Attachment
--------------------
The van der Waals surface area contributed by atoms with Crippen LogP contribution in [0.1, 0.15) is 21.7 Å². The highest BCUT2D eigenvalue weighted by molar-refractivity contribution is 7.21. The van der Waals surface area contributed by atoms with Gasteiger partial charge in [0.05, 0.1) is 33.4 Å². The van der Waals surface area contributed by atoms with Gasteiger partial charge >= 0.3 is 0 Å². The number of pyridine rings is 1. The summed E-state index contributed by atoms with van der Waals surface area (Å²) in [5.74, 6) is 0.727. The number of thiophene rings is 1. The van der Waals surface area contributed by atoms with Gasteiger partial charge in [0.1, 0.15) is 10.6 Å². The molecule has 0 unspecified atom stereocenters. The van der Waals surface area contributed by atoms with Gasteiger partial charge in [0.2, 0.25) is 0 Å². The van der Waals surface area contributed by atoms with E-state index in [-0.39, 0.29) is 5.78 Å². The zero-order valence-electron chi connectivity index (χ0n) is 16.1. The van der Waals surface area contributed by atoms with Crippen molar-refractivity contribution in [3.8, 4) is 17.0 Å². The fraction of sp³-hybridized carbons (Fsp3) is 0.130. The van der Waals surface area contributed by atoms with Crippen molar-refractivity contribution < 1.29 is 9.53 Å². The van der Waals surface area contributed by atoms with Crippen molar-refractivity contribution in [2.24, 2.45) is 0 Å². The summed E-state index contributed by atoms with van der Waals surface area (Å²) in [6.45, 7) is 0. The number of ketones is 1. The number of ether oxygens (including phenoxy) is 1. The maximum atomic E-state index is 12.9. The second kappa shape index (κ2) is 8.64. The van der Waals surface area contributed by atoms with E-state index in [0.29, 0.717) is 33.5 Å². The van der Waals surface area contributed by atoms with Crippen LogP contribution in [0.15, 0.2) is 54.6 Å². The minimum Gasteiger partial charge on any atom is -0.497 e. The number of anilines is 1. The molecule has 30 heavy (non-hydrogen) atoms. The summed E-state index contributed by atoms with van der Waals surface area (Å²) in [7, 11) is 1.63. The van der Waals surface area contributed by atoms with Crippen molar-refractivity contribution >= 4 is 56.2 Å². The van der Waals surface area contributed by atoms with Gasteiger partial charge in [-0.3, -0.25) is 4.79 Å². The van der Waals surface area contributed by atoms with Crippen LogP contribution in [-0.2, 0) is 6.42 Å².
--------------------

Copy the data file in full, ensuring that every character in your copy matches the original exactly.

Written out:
The van der Waals surface area contributed by atoms with Crippen LogP contribution in [0.1, 0.15) is 21.7 Å². The highest BCUT2D eigenvalue weighted by molar-refractivity contribution is 7.21. The van der Waals surface area contributed by atoms with Gasteiger partial charge in [0.05, 0.1) is 33.4 Å². The van der Waals surface area contributed by atoms with Gasteiger partial charge >= 0.3 is 0 Å². The number of pyridine rings is 1. The summed E-state index contributed by atoms with van der Waals surface area (Å²) in [5.74, 6) is 0.727. The number of thiophene rings is 1. The van der Waals surface area contributed by atoms with Gasteiger partial charge in [0.1, 0.15) is 10.6 Å². The molecule has 0 unspecified atom stereocenters. The van der Waals surface area contributed by atoms with Gasteiger partial charge in [0.2, 0.25) is 0 Å². The van der Waals surface area contributed by atoms with E-state index in [-0.39, 0.29) is 5.78 Å². The zero-order valence-electron chi connectivity index (χ0n) is 16.1. The van der Waals surface area contributed by atoms with Crippen molar-refractivity contribution in [3.8, 4) is 17.0 Å². The fraction of sp³-hybridized carbons (Fsp3) is 0.130. The van der Waals surface area contributed by atoms with Crippen molar-refractivity contribution < 1.29 is 9.53 Å². The van der Waals surface area contributed by atoms with Crippen molar-refractivity contribution in [2.24, 2.45) is 0 Å². The summed E-state index contributed by atoms with van der Waals surface area (Å²) in [6.45, 7) is 0. The number of ketones is 1. The number of ether oxygens (including phenoxy) is 1. The maximum atomic E-state index is 12.9. The second kappa shape index (κ2) is 8.64. The van der Waals surface area contributed by atoms with E-state index in [0.29, 0.717) is 33.5 Å². The van der Waals surface area contributed by atoms with Crippen LogP contribution in [0.15, 0.2) is 54.6 Å². The minimum Gasteiger partial charge on any atom is -0.497 e. The number of anilines is 1. The molecule has 30 heavy (non-hydrogen) atoms. The summed E-state index contributed by atoms with van der Waals surface area (Å²) in [7, 11) is 1.63. The van der Waals surface area contributed by atoms with Crippen molar-refractivity contribution >= 4 is 56.2 Å². The van der Waals surface area contributed by atoms with Gasteiger partial charge in [-0.3, -0.25) is 4.79 Å². The van der Waals surface area contributed by atoms with Crippen LogP contribution in [-0.2, 0) is 6.42 Å².